Union Members Across Los Angeles React to Janus v. AFSCME Decision by Trump’s Supreme Court, Proclaim They Are Sticking With Their Union

06/28/2018

FOR IMMEDIATE RELEASE

Thursday, June 28, 2018
Contact: Gabriella Landeros, 323-406-3270, gabriella@thelafed.org

Workers Unite at City Hall to Show Solidarity and Commitment That California’s Unions Will Continue to Lead the U.S. in Worker Power

Los Angeles, CA – Today, in the wake of a ruling by Trump’s Supreme Court for the plaintiffs in Janus v. AFSCME, the workers who keep our Los Angeles communities running, along with community and faith leaders and LA residents, stood together at LA City Hall in a show of solidarity and commitment to unions.

California leads the nation in worker protections, and the workers of the Los Angeles labor movement are saying they are ready to fight back against this attack.

“Trump’s Supreme Court made a decision big employers hope will weaken our unions,” said Rusty Hicks, President of the Los Angeles County Federation of Labor. “The LA labor movement has news for them. When workers can choose – without fear or threat – to either stay in their union or leave it, they will choose to earn higher wages, protect their benefits and keep their workplaces safer. Those realities will overpower those who believe working people are worth less. To our adversaries: don’t bet against working people and their families. When we fight, we win.”

This ruling means that unions in the public sector – representing firefighters, sanitation workers, nurses, teachers, and more – may no longer collect fair share contributions for the collective bargaining work they remain legally obligated to do to negotiate wages, benefits and working conditions for members and non-members alike. For more than 40 years, non-members have contributed a fair share that supports their union negotiating on their behalf. The Janus decision means non-members are not required to contribute anything. Union members will have to pay for the representation of non-members.

“Unions negotiate wages, benefits and safe working conditions on behalf of public sector employees-nurses, police, firefighters, janitors, and teachers who all chip in and work together for that representation,” said Kent Wong, Director of the UCLA Labor Center. “The results speak for themselves. In states where everyone does not pay their fair share toward union representation, wages are lower, poverty rates are higher, fewer workers have health benefits, and the risk of workplace injury is higher than in states without fair share representation.”

“Each day at the Los Angeles County Department of Public Social Services, frontline workers serve the most vulnerable in our communities,” said David A. Dunbar, an SEIU 721 member at the Los Angeles County Department of Public Social Services. “Now more than ever, we will fight to protect our union voice and to advocate for the vital services our communities depend on.”

This decision was the culmination of hundreds of millions of dollars spent by conservative activists and corporate billionaires over decades to take away working people’s freedom to stand together in a union. The Janus v. AFSCME lawsuit was funded by conservative activists and billionaires, including the Koch brothers and American Legislative Exchange Council (ALEC), who have been attempting for decades to roll back worker protections. The same think tanks and billionaires also fund a pro-mass incarceration, anti-immigrant agenda.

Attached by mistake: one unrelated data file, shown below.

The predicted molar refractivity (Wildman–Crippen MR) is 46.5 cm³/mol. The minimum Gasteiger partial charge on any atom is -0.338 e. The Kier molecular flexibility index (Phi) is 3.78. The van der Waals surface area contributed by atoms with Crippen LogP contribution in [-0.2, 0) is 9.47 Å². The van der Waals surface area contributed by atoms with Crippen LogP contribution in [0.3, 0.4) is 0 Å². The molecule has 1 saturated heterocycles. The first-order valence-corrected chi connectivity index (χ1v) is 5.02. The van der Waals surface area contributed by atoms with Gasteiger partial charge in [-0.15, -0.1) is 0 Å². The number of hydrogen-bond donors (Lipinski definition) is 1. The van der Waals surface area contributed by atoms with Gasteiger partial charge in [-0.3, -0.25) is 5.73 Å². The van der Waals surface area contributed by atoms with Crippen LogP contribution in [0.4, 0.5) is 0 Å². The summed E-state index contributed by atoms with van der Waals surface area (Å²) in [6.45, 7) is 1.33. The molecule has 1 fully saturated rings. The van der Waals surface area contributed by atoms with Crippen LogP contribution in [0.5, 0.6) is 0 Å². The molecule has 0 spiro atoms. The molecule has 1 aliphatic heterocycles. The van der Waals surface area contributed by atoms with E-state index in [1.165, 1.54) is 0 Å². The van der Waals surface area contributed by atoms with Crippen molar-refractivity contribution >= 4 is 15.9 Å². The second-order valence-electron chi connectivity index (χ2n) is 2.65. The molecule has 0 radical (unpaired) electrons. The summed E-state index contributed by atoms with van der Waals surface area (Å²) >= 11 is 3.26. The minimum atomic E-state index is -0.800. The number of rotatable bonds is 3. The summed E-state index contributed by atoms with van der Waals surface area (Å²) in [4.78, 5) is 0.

“As an elementary school teacher, I understand the importance of being part of a union,” said Juan Ramirez, a Los Angeles Unified School District elementary school teacher. “A union gives us a voice to advocate for our students and our communities. This attack encourages us to strengthen our collective voice so that we can continue to serve our students and their families.”

“Dismantling these union rights means dismantling the last good jobs held by Black workers inside of our communities,” said Lola Smallwood Cuevas, Co-Founder of the LA Black Worker Center. She noted that public employment is the only sector where Black workers and women have consistently been fairly represented in good paying careers. “With Black unemployment and underemployment already at a crisis levels, the impact of this decision will shatter this significant economic foundation and move more Black families into poverty. We must fight to preserve these wages and benefits that support so much of our communities.”

“Our union members are regularly exposed to hazards in the line of work, and we are fighting against contracting out, which would make our work less accountable to taxpayers and less safe,” said Andreas “Andy” Jung, a helicopter mechanic for the Los Angeles County Fire Department represented by AFSCME Local 119, District Council 36. “As full time County employees, we work hand in hand in a support role with the paramedics and firefighters and other employees who have a direct impact on the safety of residents. I believe the quality of union work is significantly higher because I am responsible for the brother who works next to me every day, and that’s why I’m sticking with the union.”

Though union members who work for private employers were not affected by the decision, many joined their public sector brothers and sisters to show support. “Regardless of this decision, I along with my coworkers will stand up and back all my union Brothers and Sisters!” said Mike Iovino, a Ralph’s grocery clerk represented by UFCW Local 770. “We work hard for our wages and benefits negotiated by our union. Being a union member gives me a voice in my workplace and I refuse to allow this decision to take that away!”

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